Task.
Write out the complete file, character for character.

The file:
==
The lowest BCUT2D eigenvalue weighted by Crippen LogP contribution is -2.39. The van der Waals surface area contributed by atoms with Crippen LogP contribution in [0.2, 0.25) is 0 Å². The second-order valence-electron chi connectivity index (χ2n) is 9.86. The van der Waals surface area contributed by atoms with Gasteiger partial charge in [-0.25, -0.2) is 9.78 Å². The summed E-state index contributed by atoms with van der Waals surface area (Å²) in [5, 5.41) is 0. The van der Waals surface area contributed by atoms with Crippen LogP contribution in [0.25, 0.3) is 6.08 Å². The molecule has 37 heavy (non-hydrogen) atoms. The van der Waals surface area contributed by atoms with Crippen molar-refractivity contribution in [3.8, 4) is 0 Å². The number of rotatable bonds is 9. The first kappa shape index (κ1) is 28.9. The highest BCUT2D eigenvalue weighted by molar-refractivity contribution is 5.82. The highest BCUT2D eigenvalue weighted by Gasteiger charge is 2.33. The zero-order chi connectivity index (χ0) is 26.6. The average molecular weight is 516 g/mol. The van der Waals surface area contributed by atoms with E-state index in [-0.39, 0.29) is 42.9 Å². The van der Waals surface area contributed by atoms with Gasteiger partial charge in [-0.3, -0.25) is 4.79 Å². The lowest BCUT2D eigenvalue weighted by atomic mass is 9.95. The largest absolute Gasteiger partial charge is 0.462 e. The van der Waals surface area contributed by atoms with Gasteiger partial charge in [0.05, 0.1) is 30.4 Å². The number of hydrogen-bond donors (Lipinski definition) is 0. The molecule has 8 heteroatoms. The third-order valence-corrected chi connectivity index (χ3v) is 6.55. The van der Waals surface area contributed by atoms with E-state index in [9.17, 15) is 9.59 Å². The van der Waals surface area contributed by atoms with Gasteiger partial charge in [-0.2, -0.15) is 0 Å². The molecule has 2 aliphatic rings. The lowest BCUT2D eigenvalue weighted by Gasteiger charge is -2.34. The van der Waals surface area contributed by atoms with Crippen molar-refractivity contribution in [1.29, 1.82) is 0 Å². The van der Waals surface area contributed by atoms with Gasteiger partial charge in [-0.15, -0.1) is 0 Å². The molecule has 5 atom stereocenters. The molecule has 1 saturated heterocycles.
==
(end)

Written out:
The lowest BCUT2D eigenvalue weighted by Crippen LogP contribution is -2.39. The van der Waals surface area contributed by atoms with Crippen LogP contribution in [0.2, 0.25) is 0 Å². The second-order valence-electron chi connectivity index (χ2n) is 9.86. The van der Waals surface area contributed by atoms with Gasteiger partial charge in [-0.25, -0.2) is 9.78 Å². The summed E-state index contributed by atoms with van der Waals surface area (Å²) in [5, 5.41) is 0. The van der Waals surface area contributed by atoms with Crippen LogP contribution in [0.25, 0.3) is 6.08 Å². The molecule has 37 heavy (non-hydrogen) atoms. The van der Waals surface area contributed by atoms with Crippen molar-refractivity contribution in [3.8, 4) is 0 Å². The number of rotatable bonds is 9. The first kappa shape index (κ1) is 28.9. The highest BCUT2D eigenvalue weighted by molar-refractivity contribution is 5.82. The highest BCUT2D eigenvalue weighted by Gasteiger charge is 2.33. The zero-order chi connectivity index (χ0) is 26.6. The average molecular weight is 516 g/mol. The van der Waals surface area contributed by atoms with E-state index in [-0.39, 0.29) is 42.9 Å². The van der Waals surface area contributed by atoms with Gasteiger partial charge in [-0.3, -0.25) is 4.79 Å². The lowest BCUT2D eigenvalue weighted by atomic mass is 9.95. The largest absolute Gasteiger partial charge is 0.462 e. The van der Waals surface area contributed by atoms with Gasteiger partial charge in [0.05, 0.1) is 30.4 Å². The number of hydrogen-bond donors (Lipinski definition) is 0. The molecule has 8 heteroatoms. The third-order valence-corrected chi connectivity index (χ3v) is 6.55. The van der Waals surface area contributed by atoms with E-state index in [9.17, 15) is 9.59 Å². The van der Waals surface area contributed by atoms with Gasteiger partial charge in [-0.2, -0.15) is 0 Å². The molecule has 2 aliphatic rings. The lowest BCUT2D eigenvalue weighted by Gasteiger charge is -2.34. The van der Waals surface area contributed by atoms with Crippen molar-refractivity contribution in [1.29, 1.82) is 0 Å². The van der Waals surface area contributed by atoms with Gasteiger partial charge in [-0.15, -0.1) is 0 Å². The molecule has 5 atom stereocenters. The molecule has 1 saturated heterocycles.